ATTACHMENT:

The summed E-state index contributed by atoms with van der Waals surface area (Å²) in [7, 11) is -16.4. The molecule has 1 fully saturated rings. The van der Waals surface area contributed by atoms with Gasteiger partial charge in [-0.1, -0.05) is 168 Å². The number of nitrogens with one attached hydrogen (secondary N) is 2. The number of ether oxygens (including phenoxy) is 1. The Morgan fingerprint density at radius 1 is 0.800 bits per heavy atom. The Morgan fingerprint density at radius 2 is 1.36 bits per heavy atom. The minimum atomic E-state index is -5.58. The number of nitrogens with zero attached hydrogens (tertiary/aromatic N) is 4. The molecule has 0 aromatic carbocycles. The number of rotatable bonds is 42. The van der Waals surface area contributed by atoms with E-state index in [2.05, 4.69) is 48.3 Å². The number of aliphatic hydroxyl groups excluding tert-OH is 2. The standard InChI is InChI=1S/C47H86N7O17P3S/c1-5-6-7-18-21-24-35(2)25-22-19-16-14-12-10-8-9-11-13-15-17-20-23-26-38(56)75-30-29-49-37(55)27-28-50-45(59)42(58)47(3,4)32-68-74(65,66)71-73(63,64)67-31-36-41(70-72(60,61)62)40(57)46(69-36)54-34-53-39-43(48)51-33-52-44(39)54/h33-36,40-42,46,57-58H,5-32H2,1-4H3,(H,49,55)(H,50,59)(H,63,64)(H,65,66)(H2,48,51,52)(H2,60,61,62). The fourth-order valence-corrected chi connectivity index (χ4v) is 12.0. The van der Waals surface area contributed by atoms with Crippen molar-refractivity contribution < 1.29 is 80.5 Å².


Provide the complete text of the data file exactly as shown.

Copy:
The summed E-state index contributed by atoms with van der Waals surface area (Å²) in [7, 11) is -16.4. The molecule has 1 fully saturated rings. The van der Waals surface area contributed by atoms with Gasteiger partial charge in [-0.1, -0.05) is 168 Å². The number of nitrogens with one attached hydrogen (secondary N) is 2. The number of ether oxygens (including phenoxy) is 1. The Morgan fingerprint density at radius 1 is 0.800 bits per heavy atom. The Morgan fingerprint density at radius 2 is 1.36 bits per heavy atom. The minimum atomic E-state index is -5.58. The number of nitrogens with zero attached hydrogens (tertiary/aromatic N) is 4. The molecule has 0 aromatic carbocycles. The number of rotatable bonds is 42. The van der Waals surface area contributed by atoms with E-state index in [2.05, 4.69) is 48.3 Å². The number of aliphatic hydroxyl groups excluding tert-OH is 2. The standard InChI is InChI=1S/C47H86N7O17P3S/c1-5-6-7-18-21-24-35(2)25-22-19-16-14-12-10-8-9-11-13-15-17-20-23-26-38(56)75-30-29-49-37(55)27-28-50-45(59)42(58)47(3,4)32-68-74(65,66)71-73(63,64)67-31-36-41(70-72(60,61)62)40(57)46(69-36)54-34-53-39-43(48)51-33-52-44(39)54/h33-36,40-42,46,57-58H,5-32H2,1-4H3,(H,49,55)(H,50,59)(H,63,64)(H,65,66)(H2,48,51,52)(H2,60,61,62). The fourth-order valence-corrected chi connectivity index (χ4v) is 12.0. The van der Waals surface area contributed by atoms with Crippen molar-refractivity contribution < 1.29 is 80.5 Å².